Your films are experimental, yet you live in Hollywood. How does that work?
If I had moved there when I was younger, it might have been more in my bones, but I grew up in Berkeley, which was kind of countercultural, and lived in Portland, Oregon, through my twenties. Then I moved to LA. I have all of this in me, which makes me so much stronger than the little slice of my life that is trying to get these movies off the ground.
So you’re not part of the LA scene?
There’s the Eastside where most of my friends and I live, and the Westside where my agent lives. I avoid going to the Westside unless I have to. I just don’t go to those parties.
Your new film is called The Future. How have you thought about your own?
In my twenties, I had so many hopes and dreams and I lived in the fantasy of those. Then, in my mid-thirties, the future got more real and more finite. Part of it had to do with getting married. I’m not going to do every single thing in the world; I’m going to do this thing. It’s not sad, but it is a shift. You realise what your life actually is and that it is going to end.
You cast yourself as the less sympathetic character in the film. Why?
It’s more interesting to play the person who makes mistakes. I also wanted the woman to have the affair. I’m never able to convince anyone how little the character I’m playing is me. To my friends, it’s so obvious that the creepy guy is me, too – the kid is me, the cat is me . . .
Does it frustrate you when you’re conflated with your characters?
It’s hard because it is personal and I’m not trying to dodge that, but it’s not autobiographical.
Do you worry about being branded a narcissist?
It comes with this territory for me. I put myself in my own movies; I obviously get something out of things revolving around me, and people looking at me. That seems illegal, shameful. I’m always wrestling with it.
Do you make work for yourself, or an audience?
Oh, I’m making it for an audience. The great challenge is if I can work from my unconscious and allow things to be mysterious but still have the audience “get it”. Even my early, weirder, experimental stuff was more normal than other people’s weird stuff because I always wanted an audience; I wanted to bring people in.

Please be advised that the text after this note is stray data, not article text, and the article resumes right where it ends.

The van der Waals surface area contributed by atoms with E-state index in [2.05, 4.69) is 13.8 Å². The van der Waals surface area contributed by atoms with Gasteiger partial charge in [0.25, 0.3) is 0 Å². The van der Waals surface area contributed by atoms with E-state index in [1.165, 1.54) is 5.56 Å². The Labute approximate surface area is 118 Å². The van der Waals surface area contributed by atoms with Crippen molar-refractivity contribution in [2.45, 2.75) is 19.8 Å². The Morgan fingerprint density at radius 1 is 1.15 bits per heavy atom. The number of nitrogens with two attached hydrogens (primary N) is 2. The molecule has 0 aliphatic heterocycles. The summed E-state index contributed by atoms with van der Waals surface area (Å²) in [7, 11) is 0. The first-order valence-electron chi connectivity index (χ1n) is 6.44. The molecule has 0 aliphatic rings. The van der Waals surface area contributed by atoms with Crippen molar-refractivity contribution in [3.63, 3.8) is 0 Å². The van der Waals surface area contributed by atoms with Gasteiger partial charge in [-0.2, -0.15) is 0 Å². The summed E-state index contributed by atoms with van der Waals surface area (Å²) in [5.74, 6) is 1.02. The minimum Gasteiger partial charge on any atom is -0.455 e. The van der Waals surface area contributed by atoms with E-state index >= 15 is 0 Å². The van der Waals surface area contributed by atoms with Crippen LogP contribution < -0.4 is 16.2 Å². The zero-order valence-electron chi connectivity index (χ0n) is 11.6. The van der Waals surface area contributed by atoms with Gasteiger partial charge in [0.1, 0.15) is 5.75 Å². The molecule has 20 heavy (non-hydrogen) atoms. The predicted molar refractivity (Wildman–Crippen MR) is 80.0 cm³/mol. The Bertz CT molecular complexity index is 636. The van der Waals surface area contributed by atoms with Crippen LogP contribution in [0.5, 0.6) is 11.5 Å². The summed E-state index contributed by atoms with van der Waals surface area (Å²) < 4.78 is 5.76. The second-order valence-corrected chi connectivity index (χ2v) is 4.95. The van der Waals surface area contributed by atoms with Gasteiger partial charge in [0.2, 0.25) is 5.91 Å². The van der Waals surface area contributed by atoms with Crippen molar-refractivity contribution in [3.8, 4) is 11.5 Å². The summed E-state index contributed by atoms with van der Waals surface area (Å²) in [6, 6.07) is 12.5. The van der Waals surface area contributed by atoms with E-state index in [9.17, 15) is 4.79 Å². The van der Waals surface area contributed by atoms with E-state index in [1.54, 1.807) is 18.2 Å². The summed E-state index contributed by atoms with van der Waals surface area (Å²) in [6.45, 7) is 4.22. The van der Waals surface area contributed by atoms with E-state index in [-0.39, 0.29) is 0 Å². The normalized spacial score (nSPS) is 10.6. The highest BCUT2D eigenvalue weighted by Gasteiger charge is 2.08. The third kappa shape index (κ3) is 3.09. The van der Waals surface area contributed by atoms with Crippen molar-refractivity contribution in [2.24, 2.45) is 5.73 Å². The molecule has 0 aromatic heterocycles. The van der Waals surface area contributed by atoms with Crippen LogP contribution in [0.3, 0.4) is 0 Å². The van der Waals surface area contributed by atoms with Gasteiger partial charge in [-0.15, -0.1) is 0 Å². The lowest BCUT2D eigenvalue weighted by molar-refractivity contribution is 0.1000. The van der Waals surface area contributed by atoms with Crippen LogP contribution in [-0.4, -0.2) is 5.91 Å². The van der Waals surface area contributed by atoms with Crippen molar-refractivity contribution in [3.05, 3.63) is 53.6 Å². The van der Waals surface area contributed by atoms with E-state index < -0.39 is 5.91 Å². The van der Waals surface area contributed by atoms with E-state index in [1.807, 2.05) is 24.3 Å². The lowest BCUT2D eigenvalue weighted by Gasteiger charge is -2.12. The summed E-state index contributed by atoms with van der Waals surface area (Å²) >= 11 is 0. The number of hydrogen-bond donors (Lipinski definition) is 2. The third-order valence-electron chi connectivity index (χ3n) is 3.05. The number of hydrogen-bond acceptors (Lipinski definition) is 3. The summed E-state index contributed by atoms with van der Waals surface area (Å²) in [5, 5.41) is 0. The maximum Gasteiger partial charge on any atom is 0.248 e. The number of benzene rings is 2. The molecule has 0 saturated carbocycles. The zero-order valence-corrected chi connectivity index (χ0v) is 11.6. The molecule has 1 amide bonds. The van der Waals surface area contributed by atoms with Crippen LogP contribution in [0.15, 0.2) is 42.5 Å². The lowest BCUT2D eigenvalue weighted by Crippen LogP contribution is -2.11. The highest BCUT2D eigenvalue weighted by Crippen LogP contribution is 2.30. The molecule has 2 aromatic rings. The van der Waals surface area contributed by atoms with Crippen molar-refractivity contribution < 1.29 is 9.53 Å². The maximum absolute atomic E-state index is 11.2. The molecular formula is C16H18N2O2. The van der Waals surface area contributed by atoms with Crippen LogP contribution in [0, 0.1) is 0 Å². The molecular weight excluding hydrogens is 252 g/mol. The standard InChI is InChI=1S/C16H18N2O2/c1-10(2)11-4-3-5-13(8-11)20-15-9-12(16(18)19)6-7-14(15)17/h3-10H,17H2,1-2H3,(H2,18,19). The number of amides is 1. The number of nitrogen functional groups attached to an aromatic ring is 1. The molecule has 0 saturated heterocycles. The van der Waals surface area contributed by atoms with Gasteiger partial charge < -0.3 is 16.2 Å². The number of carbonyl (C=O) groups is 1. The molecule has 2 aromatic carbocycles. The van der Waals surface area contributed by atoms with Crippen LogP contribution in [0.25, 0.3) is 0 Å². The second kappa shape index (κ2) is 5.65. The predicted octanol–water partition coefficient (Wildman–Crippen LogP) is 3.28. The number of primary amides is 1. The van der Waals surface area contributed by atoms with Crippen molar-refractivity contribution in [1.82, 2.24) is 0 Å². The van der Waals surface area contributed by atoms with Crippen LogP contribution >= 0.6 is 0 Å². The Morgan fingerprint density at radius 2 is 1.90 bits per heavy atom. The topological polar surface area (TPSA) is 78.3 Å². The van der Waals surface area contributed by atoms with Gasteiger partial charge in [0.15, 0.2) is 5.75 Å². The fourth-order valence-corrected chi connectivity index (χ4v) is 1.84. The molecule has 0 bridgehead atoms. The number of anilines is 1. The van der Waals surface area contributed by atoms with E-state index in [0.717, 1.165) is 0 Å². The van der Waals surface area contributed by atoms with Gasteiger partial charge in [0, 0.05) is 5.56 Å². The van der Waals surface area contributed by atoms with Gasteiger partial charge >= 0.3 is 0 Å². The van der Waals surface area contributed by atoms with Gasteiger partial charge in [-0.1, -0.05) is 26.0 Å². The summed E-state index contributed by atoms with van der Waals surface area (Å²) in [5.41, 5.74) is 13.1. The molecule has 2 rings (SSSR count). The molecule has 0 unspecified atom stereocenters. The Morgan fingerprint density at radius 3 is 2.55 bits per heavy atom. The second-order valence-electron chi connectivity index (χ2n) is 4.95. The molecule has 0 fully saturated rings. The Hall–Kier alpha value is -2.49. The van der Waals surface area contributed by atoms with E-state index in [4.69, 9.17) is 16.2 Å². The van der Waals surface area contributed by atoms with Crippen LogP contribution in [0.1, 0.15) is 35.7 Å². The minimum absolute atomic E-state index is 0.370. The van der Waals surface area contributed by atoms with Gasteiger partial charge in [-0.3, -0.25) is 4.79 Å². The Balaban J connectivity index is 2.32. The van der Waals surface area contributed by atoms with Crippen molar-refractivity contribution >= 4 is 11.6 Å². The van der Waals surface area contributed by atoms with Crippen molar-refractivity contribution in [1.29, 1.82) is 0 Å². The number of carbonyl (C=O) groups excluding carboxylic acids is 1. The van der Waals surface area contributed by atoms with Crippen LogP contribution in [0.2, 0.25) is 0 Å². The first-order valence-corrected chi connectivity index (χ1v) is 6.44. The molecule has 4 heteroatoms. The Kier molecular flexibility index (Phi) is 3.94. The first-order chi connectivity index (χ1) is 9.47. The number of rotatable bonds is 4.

Could you imagine a life in which you weren’t making art?
I never had a plan B. When I was younger, it seemed demented how unable I was to conceive of alternatives. The best I can do is imagine writing a lot if the economy were so bad that people like me couldn’t make films any more.
Is there a moral or message to your work?
It’s probably there despite myself. I don’t want to do that, but I hold myself to grilling codes of right and wrong.
Where does that come from?
The harsh critic in me started young. I feel that one should be of service in the world. I don’t just want to entertain, I’m trying to make a space for minor things that are overlooked.
Your character is hooked on YouTube. Do you share that obsession?
Sometimes I think I’ve never had any vices – I barely even drink. Then this vice was invented in my lifetime that is the perfect one for me – I’m totally weak to it. I have to expend a huge amount of energy struggling against it.
So, how do you stop yourself?
It’s called Mac Freedom – I use it every day.
What worries you?
Pretty much everything.
Do you vote?
Yes. For Barack.
Are you disappointed in his presidency?
Not as much as most people. He just needs us to guide him. I feel like he believes in a lot of things I believe in, but he has to take risks, he has to be braver.
Is there anything you would like to forget?
A couple of gaffes on my part. They just don’t need to be there in my mind.
Is there a plan?
I’m pretty planned out in the sense that I’m the boss of my life. When you are making movies or doing long-term projects, you have time to think. I know I will be working on a novel for quite a while, and then I have a lot of sub-plans.
Is the book a sacred object to you?
I grew up with books – my parents were publishers. A book! You don’t mess with that.
Are we all doomed?
In the sense of the planet, I think so. Not that there aren’t things we can do. But, yeah, my sense of my grandchildren’s future is not great. It is startling to me that I think that and yet walk around doing almost nothing about it.
1974 Born in Vermont
1996 LaunchesJoanie 4 Jackie, a video chain-letter with films by women
2005 Me and You and Everyone We Know, her debut feature, wins the Caméra d’Or at Cannes
2005 Publishes her first story as a chapbook
2007 Scribner publishes her first short-story collection, No One Belongs Here More Than You
2009 Marries the director Mike Mills
2011 Releases second feature film, The Future, and publishes a memoir, It Chooses You